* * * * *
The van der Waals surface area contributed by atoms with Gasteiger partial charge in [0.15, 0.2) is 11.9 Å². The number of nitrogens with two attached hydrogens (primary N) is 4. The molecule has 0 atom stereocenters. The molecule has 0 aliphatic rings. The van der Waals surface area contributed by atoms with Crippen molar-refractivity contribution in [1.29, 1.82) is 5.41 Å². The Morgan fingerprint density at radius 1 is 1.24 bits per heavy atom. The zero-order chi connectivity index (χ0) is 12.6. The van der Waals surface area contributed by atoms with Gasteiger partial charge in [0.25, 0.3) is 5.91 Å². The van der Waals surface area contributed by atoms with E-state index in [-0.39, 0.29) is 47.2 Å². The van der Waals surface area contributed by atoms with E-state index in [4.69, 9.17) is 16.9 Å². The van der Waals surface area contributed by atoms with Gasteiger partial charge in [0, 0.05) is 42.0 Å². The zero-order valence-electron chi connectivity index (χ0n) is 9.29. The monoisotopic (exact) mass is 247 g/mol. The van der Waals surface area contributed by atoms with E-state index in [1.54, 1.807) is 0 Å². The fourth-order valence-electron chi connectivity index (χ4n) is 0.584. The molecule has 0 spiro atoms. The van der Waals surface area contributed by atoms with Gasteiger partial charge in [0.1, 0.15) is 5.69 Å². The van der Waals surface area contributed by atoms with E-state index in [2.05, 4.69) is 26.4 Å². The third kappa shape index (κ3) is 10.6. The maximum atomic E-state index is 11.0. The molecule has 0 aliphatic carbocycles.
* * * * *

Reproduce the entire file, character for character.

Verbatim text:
The van der Waals surface area contributed by atoms with Gasteiger partial charge in [0.15, 0.2) is 11.9 Å². The number of nitrogens with two attached hydrogens (primary N) is 4. The molecule has 0 atom stereocenters. The molecule has 0 aliphatic rings. The van der Waals surface area contributed by atoms with Crippen molar-refractivity contribution in [1.29, 1.82) is 5.41 Å². The Morgan fingerprint density at radius 1 is 1.24 bits per heavy atom. The zero-order chi connectivity index (χ0) is 12.6. The van der Waals surface area contributed by atoms with Gasteiger partial charge in [0.25, 0.3) is 5.91 Å². The van der Waals surface area contributed by atoms with E-state index in [-0.39, 0.29) is 47.2 Å². The van der Waals surface area contributed by atoms with E-state index in [4.69, 9.17) is 16.9 Å². The van der Waals surface area contributed by atoms with Gasteiger partial charge in [0, 0.05) is 42.0 Å². The zero-order valence-electron chi connectivity index (χ0n) is 9.29. The monoisotopic (exact) mass is 247 g/mol. The van der Waals surface area contributed by atoms with E-state index in [1.54, 1.807) is 0 Å². The fourth-order valence-electron chi connectivity index (χ4n) is 0.584. The molecule has 0 spiro atoms. The van der Waals surface area contributed by atoms with Gasteiger partial charge in [0.1, 0.15) is 5.69 Å². The van der Waals surface area contributed by atoms with E-state index in [2.05, 4.69) is 26.4 Å². The third kappa shape index (κ3) is 10.6. The maximum atomic E-state index is 11.0. The molecule has 0 aliphatic carbocycles.